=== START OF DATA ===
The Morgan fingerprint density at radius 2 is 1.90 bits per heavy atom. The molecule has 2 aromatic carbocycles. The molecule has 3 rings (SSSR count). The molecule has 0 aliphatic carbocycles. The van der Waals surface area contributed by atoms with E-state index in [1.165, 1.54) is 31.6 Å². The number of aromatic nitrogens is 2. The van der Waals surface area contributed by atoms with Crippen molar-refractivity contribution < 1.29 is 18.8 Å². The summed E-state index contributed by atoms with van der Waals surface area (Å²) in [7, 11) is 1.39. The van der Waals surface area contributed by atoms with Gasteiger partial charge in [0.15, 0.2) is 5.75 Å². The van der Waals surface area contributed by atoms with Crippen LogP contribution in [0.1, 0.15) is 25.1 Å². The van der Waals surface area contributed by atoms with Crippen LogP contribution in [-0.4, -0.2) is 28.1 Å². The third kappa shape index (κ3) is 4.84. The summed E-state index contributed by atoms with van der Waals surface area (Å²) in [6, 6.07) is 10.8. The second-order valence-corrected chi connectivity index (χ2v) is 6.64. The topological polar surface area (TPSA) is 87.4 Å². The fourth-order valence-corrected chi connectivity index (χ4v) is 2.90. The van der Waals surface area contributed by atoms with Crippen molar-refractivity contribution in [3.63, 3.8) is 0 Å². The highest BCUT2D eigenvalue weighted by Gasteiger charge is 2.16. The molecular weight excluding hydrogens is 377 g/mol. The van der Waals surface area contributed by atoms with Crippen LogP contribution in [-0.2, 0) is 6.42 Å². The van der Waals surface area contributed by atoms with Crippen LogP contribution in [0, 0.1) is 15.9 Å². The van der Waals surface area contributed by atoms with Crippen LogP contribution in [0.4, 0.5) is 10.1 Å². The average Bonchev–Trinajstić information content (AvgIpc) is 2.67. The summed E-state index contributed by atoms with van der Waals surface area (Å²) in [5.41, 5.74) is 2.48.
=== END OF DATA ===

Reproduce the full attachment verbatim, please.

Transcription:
The Morgan fingerprint density at radius 2 is 1.90 bits per heavy atom. The molecule has 2 aromatic carbocycles. The molecule has 3 rings (SSSR count). The molecule has 0 aliphatic carbocycles. The van der Waals surface area contributed by atoms with E-state index in [1.165, 1.54) is 31.6 Å². The number of aromatic nitrogens is 2. The van der Waals surface area contributed by atoms with Crippen molar-refractivity contribution < 1.29 is 18.8 Å². The summed E-state index contributed by atoms with van der Waals surface area (Å²) in [7, 11) is 1.39. The van der Waals surface area contributed by atoms with Gasteiger partial charge in [0.15, 0.2) is 5.75 Å². The van der Waals surface area contributed by atoms with Crippen LogP contribution in [0.1, 0.15) is 25.1 Å². The van der Waals surface area contributed by atoms with Crippen LogP contribution in [-0.4, -0.2) is 28.1 Å². The third kappa shape index (κ3) is 4.84. The summed E-state index contributed by atoms with van der Waals surface area (Å²) in [6, 6.07) is 10.8. The second-order valence-corrected chi connectivity index (χ2v) is 6.64. The topological polar surface area (TPSA) is 87.4 Å². The fourth-order valence-corrected chi connectivity index (χ4v) is 2.90. The van der Waals surface area contributed by atoms with Crippen molar-refractivity contribution in [3.63, 3.8) is 0 Å². The highest BCUT2D eigenvalue weighted by Gasteiger charge is 2.16. The molecular weight excluding hydrogens is 377 g/mol. The van der Waals surface area contributed by atoms with Crippen LogP contribution in [-0.2, 0) is 6.42 Å². The van der Waals surface area contributed by atoms with Crippen LogP contribution in [0, 0.1) is 15.9 Å². The van der Waals surface area contributed by atoms with Crippen LogP contribution in [0.4, 0.5) is 10.1 Å². The average Bonchev–Trinajstić information content (AvgIpc) is 2.67. The summed E-state index contributed by atoms with van der Waals surface area (Å²) in [5.41, 5.74) is 2.48.